At ThinkWyn, we’re a Strategic Design firm and we’re deeply interested in complexity. We search for difficult and large-scale problems. We are endlessly curious and hopeful. And we believe that a human-centered approach to designing for systemic change is the way forward.
In this article our aim is to share our perspective on Strategic Design and why our increasingly connected society needs more, thoughtful, and purpose-driven design.
The pace of change and growth that we live in today is creating new and emergent contexts that are dynamic and moving at an increasingly rapid pace. The result is we’re experiencing contexts that do not have established precedents for us to draw from. From healthcare, to education, to the legal landscape, and the environment there is no shortage of systemic complexity.
We have organizations. societies, and civilizations that connect and overlap in completely new ways, both within their own domains and across new contexts. As humans, we work in these organizations, are part of these interconnected societies, and live in these overlapping civilizations.
It’s clear we are all part of new and emergent contexts. Because of this, we need new ways to make meaning of how these different pieces can work together. We need new approaches to make better and more informed decisions.
Despite a lack of institutional support, as a discipline, Design has successfully brought together disparate silos for many years. Consider, for instance, the organizational context. Think of leading-edge organizations where Design is free to do it’s “best” work — even in these circumstances Design still is most often applied to only discrete contexts such as making a new product or service. In creating these products and services Design is asked to solve problems which are confined to the existing silo or box. Design, in these contexts, is realized through highly controlled projects with strict timelines and values which focus on optimization metrics sold as “continuous improvement.” Optimization can be a worthy goal.
Unfortunately optimization often becomes the go-to goal and metric which deprives space for design-led innovation. In these scenarios we are missing the value of exploring new and dynamic contexts–the experiences which are outside of the silos or, more pointedly, the experiences which cross silos.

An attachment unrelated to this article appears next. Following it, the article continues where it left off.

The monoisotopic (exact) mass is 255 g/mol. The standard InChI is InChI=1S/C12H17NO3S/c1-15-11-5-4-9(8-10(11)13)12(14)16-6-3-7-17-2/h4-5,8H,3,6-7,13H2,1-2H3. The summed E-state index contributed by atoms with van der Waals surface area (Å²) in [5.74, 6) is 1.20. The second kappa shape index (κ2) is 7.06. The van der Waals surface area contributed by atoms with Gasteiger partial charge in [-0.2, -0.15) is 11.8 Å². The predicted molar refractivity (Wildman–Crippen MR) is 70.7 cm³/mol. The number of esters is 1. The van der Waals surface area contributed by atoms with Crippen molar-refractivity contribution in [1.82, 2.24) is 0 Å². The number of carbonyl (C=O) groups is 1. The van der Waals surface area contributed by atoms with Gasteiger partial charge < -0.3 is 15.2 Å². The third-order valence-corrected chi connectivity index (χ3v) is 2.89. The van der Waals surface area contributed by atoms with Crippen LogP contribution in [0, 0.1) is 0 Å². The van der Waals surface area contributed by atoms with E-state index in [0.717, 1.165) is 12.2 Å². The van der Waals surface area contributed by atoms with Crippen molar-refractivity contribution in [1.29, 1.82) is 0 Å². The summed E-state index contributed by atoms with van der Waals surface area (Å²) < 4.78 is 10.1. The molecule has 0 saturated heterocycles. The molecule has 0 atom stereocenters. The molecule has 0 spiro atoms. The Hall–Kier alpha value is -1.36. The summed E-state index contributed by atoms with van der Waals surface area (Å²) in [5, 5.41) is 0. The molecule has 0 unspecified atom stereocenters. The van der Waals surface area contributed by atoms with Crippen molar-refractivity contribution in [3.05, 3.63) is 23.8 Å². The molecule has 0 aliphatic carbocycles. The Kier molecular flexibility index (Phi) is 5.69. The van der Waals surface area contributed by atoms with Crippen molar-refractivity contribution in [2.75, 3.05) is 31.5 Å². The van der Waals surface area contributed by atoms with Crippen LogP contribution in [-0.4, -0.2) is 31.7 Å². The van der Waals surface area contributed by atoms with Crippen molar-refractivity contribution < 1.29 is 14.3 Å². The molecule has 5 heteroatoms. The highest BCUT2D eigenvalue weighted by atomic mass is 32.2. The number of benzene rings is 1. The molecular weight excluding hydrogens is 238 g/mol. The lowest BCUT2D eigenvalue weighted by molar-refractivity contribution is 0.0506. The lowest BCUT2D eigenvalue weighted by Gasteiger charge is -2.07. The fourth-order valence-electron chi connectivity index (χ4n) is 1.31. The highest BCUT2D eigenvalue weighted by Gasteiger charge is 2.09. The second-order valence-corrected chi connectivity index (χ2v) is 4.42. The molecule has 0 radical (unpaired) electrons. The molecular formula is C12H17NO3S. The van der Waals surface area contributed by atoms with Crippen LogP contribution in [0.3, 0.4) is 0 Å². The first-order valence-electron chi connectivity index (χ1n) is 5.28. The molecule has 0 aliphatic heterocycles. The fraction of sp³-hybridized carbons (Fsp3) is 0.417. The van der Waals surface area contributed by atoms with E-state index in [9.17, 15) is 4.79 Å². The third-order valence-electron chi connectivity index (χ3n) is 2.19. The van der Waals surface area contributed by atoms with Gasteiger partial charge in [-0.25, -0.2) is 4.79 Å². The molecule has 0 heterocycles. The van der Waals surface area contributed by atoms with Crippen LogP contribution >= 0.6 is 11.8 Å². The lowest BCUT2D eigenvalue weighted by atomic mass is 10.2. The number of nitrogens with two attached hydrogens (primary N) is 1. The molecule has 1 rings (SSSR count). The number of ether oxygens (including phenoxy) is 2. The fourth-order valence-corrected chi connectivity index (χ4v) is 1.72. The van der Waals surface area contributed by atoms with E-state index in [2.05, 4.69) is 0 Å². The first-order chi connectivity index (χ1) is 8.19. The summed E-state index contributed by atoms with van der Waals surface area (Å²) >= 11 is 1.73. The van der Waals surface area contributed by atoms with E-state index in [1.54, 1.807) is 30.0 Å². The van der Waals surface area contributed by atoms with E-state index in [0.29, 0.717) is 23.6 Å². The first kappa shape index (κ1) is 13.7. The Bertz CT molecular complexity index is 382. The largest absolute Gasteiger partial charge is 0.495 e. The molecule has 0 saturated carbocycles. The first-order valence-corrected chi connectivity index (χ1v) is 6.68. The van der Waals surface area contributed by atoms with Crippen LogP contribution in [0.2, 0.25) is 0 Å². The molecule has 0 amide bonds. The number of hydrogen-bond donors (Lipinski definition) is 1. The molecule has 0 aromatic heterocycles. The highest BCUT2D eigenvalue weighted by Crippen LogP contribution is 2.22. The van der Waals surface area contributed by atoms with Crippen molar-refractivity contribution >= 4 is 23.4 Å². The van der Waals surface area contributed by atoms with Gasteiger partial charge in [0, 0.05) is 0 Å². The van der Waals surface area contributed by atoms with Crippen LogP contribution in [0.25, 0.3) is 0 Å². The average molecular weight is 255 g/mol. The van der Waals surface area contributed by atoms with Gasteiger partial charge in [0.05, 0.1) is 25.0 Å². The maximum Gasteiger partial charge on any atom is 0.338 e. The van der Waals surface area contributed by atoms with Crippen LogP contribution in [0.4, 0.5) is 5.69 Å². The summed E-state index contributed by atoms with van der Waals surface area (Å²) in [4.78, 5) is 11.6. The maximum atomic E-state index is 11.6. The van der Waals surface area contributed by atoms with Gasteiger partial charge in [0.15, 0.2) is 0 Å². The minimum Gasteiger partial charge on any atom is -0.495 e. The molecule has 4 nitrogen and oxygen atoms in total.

Enter Strategic Design
Strategic Design takes a holistic view of defining problems and developing solutions. The intention is to apply design principles to affect how information, data, and insights are gathered and then how decisions are made. Strategic Design is specifically focused on systemic challenges like healthcare, education, the legal system, and the environment. It seems like a simple concept but truly informed decision-making is something which is difficult to achieve — particularly in complex systems and environments.
To respond to the emergent contexts that are dynamic and moving at a rapid pace we need new ways of engaging. The old ways of engaging suggest we should take an optimization mindset which values expediency and gained efficiencies. In the effort to achieve expediency and efficiency, we form assumptions and these assumptions begin to inhibit real feedback loops from being created, curated, and consumed. In contrast, Strategic Design depends on feedback loops with our citizens, our employees, and our customers that are specifically designed to elicit honest and real insights. We need feedback loops that seek to eliminate bias. Feedback loops which are ongoing, managed, and widely shared.
The field of Strategic Design has emerged to find the patterns that matter by taking a holistic, embedded, and iterative approaches to problem framing.
Given that we are all living and working in new contexts it makes sense that we must build new tools and invite diverse perspectives to inform the problems and ultimately the solutions. It’s important to recognize that a solution means very little when the problem context is not well understood.
Today’s Design challenges are developing sustainable and repeatable practices which accept dynamic complexity and seek to break it down into its component parts. Strategic Design redefines how problems are approached and aims to deliver more resilient solutions. Resilient solutions are considered resilient because they are long-lasting and adaptive. Resilient solutions are designed with the understanding they are impermanent and there is an expectation of iteration. They are designed this way so that they may thrive while operating in complex and dynamic contexts.